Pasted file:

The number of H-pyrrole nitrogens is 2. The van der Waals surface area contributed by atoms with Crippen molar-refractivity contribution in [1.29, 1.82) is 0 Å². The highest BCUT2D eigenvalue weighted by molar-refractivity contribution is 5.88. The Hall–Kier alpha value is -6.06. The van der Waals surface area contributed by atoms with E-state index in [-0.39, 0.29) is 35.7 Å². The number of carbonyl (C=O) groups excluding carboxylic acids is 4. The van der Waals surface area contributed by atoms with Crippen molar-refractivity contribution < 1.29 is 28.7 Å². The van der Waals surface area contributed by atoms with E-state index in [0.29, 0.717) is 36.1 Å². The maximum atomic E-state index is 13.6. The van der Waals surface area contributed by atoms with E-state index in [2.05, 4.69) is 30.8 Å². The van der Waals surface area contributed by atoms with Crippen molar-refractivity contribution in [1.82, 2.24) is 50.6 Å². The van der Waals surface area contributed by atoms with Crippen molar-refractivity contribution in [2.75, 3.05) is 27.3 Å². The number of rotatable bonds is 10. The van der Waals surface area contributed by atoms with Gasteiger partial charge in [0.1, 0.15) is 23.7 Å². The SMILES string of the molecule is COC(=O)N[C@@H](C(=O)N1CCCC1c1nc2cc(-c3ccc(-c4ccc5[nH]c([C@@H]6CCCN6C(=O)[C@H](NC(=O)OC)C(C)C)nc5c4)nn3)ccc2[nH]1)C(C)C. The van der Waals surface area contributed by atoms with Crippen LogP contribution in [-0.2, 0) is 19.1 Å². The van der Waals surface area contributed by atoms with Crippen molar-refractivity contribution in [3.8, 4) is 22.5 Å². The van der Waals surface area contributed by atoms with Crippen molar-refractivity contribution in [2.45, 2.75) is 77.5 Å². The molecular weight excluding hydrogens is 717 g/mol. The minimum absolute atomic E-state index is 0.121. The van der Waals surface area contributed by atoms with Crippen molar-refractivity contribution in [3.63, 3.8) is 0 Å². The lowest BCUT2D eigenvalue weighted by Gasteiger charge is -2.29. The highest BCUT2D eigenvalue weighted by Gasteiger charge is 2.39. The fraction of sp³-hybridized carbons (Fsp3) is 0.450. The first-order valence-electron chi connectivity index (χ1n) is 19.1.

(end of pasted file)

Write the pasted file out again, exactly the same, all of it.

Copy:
The number of H-pyrrole nitrogens is 2. The van der Waals surface area contributed by atoms with Crippen molar-refractivity contribution in [1.29, 1.82) is 0 Å². The highest BCUT2D eigenvalue weighted by molar-refractivity contribution is 5.88. The Hall–Kier alpha value is -6.06. The van der Waals surface area contributed by atoms with E-state index in [-0.39, 0.29) is 35.7 Å². The number of carbonyl (C=O) groups excluding carboxylic acids is 4. The van der Waals surface area contributed by atoms with Crippen molar-refractivity contribution < 1.29 is 28.7 Å². The van der Waals surface area contributed by atoms with E-state index in [0.29, 0.717) is 36.1 Å². The maximum atomic E-state index is 13.6. The van der Waals surface area contributed by atoms with E-state index in [2.05, 4.69) is 30.8 Å². The van der Waals surface area contributed by atoms with Crippen molar-refractivity contribution in [1.82, 2.24) is 50.6 Å². The van der Waals surface area contributed by atoms with Crippen molar-refractivity contribution in [2.75, 3.05) is 27.3 Å². The number of rotatable bonds is 10. The van der Waals surface area contributed by atoms with Gasteiger partial charge in [0.1, 0.15) is 23.7 Å². The SMILES string of the molecule is COC(=O)N[C@@H](C(=O)N1CCCC1c1nc2cc(-c3ccc(-c4ccc5[nH]c([C@@H]6CCCN6C(=O)[C@H](NC(=O)OC)C(C)C)nc5c4)nn3)ccc2[nH]1)C(C)C. The van der Waals surface area contributed by atoms with Crippen LogP contribution in [-0.2, 0) is 19.1 Å². The van der Waals surface area contributed by atoms with Crippen molar-refractivity contribution in [3.8, 4) is 22.5 Å². The van der Waals surface area contributed by atoms with Crippen molar-refractivity contribution in [2.45, 2.75) is 77.5 Å². The molecular weight excluding hydrogens is 717 g/mol. The minimum absolute atomic E-state index is 0.121. The van der Waals surface area contributed by atoms with Crippen molar-refractivity contribution in [3.63, 3.8) is 0 Å². The lowest BCUT2D eigenvalue weighted by Gasteiger charge is -2.29. The highest BCUT2D eigenvalue weighted by Gasteiger charge is 2.39. The fraction of sp³-hybridized carbons (Fsp3) is 0.450. The first-order valence-electron chi connectivity index (χ1n) is 19.1.